HOW old is Homo sapiens? Comparing the genomes of modern humans with those from fossils of Neanderthals (Homo neanderthalensis) suggests that the lines leading to these two species split from one another more than 500,000 years ago. But that does not answer the question of when they achieved their distinctive forms.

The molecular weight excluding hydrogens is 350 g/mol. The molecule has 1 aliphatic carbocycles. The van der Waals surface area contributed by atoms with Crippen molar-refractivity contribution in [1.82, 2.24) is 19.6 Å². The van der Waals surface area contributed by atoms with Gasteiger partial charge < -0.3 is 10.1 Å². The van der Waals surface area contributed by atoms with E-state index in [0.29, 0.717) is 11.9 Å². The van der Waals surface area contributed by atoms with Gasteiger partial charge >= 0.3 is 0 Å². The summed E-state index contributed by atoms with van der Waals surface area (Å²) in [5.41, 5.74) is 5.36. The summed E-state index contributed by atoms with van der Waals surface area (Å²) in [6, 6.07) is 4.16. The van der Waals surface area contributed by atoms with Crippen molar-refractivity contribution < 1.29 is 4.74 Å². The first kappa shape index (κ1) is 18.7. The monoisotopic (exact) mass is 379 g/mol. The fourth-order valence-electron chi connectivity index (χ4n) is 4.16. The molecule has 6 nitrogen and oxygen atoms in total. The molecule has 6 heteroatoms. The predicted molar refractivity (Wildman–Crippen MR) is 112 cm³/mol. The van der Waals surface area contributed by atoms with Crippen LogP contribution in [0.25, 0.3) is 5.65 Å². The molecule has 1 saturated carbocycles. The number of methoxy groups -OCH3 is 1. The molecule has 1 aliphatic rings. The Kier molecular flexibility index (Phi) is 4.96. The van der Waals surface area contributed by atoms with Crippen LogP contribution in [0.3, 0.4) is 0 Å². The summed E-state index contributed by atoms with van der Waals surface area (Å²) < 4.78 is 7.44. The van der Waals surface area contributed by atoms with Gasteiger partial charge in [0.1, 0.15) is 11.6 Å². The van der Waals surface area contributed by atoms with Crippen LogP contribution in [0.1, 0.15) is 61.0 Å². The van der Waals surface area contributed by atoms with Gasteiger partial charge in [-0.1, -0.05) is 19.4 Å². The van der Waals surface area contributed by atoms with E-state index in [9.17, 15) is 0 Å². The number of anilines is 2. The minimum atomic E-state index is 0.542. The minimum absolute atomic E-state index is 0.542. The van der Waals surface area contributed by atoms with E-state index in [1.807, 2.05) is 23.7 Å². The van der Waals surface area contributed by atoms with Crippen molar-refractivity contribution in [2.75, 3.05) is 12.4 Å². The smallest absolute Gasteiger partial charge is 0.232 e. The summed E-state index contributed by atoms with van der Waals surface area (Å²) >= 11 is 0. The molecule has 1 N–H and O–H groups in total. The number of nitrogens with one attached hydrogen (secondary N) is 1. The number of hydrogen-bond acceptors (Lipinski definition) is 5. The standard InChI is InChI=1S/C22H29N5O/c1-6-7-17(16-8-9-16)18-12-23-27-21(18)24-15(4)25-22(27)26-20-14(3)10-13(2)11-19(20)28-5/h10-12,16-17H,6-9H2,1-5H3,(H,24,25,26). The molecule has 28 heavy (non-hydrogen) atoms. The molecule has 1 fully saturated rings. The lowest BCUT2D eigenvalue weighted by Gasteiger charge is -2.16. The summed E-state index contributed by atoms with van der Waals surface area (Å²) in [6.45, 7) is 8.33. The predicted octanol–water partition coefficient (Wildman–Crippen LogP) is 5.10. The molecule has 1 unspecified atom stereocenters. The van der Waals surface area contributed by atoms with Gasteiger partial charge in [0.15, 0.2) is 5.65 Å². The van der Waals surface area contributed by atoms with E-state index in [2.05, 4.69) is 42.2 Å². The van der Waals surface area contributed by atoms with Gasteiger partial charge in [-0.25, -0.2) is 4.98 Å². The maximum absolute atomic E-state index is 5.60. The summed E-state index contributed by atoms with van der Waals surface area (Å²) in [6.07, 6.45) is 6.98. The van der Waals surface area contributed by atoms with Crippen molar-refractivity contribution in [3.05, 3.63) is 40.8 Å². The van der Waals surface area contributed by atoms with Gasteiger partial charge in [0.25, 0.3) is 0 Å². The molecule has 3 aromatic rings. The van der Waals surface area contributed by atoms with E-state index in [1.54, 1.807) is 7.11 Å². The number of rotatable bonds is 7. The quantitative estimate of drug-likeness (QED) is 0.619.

Fossils recognisable as Neanderthals go back 250,000 years, about halfway between the present day and the time of their common ancestor with Homo sapiens, a member of a species called Homo heidelbergensis. Several sites older than 250,000 years and containing fossils intermediate in form between heidelbergensis and neanderthalensis are known, making 250,000 years a reasonably definitive date.